What’s the Difference Between Community Property and Equitable Distribution?

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Understanding how your marital property will be distributed if you and your spouse divorce is essential to protecting yourself. After all, you may not understand the difference between an equitable distribution and community property, which could impact what you receive during your divorce. If you want to protect your property during a divorce, keep reading to learn how a Bergen County, New Jersey marital property lawyer can help you shield yourself from your spouse taking more than what is fair.

What Are Community Property and Equitable Distribution State?

When a couple gets divorced, the property and assets acquired during the marriage are up for distribution. However, how the property and funds are distributed vary from state to state, with some falling under community property laws while other adhere to equitable distribution.

A community property state operates under the guidelines that any assets, property, or debts gained during the marriage belong equally to both spouses. This means that when they divorce, everything is valued and split evenly. There are a few exceptions, but they are possible. For example, if one spouse had a bank account with funds accrued before the marriage and use those funds to buy something during the marriage, that purchase would be theirs.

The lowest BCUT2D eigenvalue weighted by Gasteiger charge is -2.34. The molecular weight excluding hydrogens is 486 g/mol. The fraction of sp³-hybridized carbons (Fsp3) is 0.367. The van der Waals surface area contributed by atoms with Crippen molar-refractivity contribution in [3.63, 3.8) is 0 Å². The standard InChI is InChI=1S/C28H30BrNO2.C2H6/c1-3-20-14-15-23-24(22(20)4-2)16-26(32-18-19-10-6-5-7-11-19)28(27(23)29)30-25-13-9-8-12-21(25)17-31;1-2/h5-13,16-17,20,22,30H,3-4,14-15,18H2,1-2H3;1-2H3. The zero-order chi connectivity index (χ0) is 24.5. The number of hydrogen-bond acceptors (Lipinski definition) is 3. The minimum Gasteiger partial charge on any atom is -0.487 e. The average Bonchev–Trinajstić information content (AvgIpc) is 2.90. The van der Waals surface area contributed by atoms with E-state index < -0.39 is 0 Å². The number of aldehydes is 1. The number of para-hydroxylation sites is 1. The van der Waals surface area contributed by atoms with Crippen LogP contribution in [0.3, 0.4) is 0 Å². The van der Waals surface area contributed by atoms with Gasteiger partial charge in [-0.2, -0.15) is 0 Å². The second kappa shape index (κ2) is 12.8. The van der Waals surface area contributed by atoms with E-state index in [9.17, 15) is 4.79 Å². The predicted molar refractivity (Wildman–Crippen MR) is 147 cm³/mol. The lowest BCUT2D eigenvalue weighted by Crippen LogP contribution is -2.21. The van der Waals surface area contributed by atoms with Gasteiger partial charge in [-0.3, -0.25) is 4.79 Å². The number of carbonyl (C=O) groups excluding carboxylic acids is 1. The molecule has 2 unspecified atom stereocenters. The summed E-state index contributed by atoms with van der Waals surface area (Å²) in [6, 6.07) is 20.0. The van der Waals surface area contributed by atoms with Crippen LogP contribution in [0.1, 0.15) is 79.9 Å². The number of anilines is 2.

Equitable distribution does not mean that your assets will be allocated to either spouse equally. Instead, the courts will examine a host of issues to award the property to each spouse based on fairness instead of equality. This only applies to martial property, which includes gifts you and your spouse presented to each other.

To distribute property under equitable distribution, the courts will consider the following factors:

  • How much each spouse earns
  • What the earning capabilities of each spouse are
  • The general health of each spouse
  • How much each spouse contribute financially to the marriage
  • Any pre- or post-nuptial agreements

While these are not the only factors the court will consider, they are some of the more significant considerations.

Should I Contact an Attorney?

Ensuring you have an attorney present to represent you in a court of law is crucial to ensure you receive a fair amount of assets based on your contribution to the marriage.

For example, if you leave your profession to be a stay-at-home parent, the court will not use that to prevent you from obtaining assets. However, a lawyer can help prove that your contributions in the home ensured that your spouse was able to succeed in their profession as a result of your dedication to the home.

When you need help navigating your divorce, ensuring you have an attorney present is vital to protecting you. At HD Family Law, we have the experience necessary to fight to help you receive the best possible outcome for your specific situation.

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